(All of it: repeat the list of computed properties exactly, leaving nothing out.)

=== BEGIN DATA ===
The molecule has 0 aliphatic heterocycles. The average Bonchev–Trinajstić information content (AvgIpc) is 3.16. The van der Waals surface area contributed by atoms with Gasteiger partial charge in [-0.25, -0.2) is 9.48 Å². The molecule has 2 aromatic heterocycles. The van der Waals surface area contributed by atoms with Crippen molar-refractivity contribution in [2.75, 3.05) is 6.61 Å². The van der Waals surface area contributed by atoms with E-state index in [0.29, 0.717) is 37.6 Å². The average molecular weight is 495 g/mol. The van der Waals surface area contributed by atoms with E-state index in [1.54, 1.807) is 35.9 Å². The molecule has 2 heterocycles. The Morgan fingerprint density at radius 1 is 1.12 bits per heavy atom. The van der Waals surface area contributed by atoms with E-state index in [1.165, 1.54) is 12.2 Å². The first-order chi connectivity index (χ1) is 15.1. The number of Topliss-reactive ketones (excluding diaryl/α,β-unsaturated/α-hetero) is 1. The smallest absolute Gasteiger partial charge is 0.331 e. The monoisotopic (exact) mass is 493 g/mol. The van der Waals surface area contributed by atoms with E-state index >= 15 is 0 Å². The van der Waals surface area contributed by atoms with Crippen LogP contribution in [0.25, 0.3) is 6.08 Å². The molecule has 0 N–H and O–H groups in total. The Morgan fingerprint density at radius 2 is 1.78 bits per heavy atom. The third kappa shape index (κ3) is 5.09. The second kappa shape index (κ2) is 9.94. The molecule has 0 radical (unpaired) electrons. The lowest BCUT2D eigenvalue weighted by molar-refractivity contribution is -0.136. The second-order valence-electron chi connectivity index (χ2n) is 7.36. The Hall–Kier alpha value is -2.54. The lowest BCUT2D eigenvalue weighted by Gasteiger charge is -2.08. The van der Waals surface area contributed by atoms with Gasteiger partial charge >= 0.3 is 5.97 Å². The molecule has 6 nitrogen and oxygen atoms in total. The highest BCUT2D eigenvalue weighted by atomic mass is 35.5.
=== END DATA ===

The molecule has 0 aliphatic heterocycles. The average Bonchev–Trinajstić information content (AvgIpc) is 3.16. The van der Waals surface area contributed by atoms with Gasteiger partial charge in [-0.25, -0.2) is 9.48 Å². The molecule has 2 aromatic heterocycles. The van der Waals surface area contributed by atoms with Crippen molar-refractivity contribution in [2.75, 3.05) is 6.61 Å². The van der Waals surface area contributed by atoms with E-state index in [0.29, 0.717) is 37.6 Å². The average molecular weight is 495 g/mol. The van der Waals surface area contributed by atoms with E-state index in [1.54, 1.807) is 35.9 Å². The molecule has 2 heterocycles. The Morgan fingerprint density at radius 1 is 1.12 bits per heavy atom. The van der Waals surface area contributed by atoms with E-state index in [1.165, 1.54) is 12.2 Å². The first-order chi connectivity index (χ1) is 15.1. The number of Topliss-reactive ketones (excluding diaryl/α,β-unsaturated/α-hetero) is 1. The smallest absolute Gasteiger partial charge is 0.331 e. The monoisotopic (exact) mass is 493 g/mol. The van der Waals surface area contributed by atoms with E-state index >= 15 is 0 Å². The van der Waals surface area contributed by atoms with Crippen LogP contribution in [0.25, 0.3) is 6.08 Å². The molecule has 0 N–H and O–H groups in total. The Morgan fingerprint density at radius 2 is 1.78 bits per heavy atom. The third kappa shape index (κ3) is 5.09. The second kappa shape index (κ2) is 9.94. The molecule has 0 radical (unpaired) electrons. The lowest BCUT2D eigenvalue weighted by molar-refractivity contribution is -0.136. The second-order valence-electron chi connectivity index (χ2n) is 7.36. The Hall–Kier alpha value is -2.54. The lowest BCUT2D eigenvalue weighted by Gasteiger charge is -2.08. The van der Waals surface area contributed by atoms with Gasteiger partial charge >= 0.3 is 5.97 Å². The molecule has 6 nitrogen and oxygen atoms in total. The highest BCUT2D eigenvalue weighted by atomic mass is 35.5.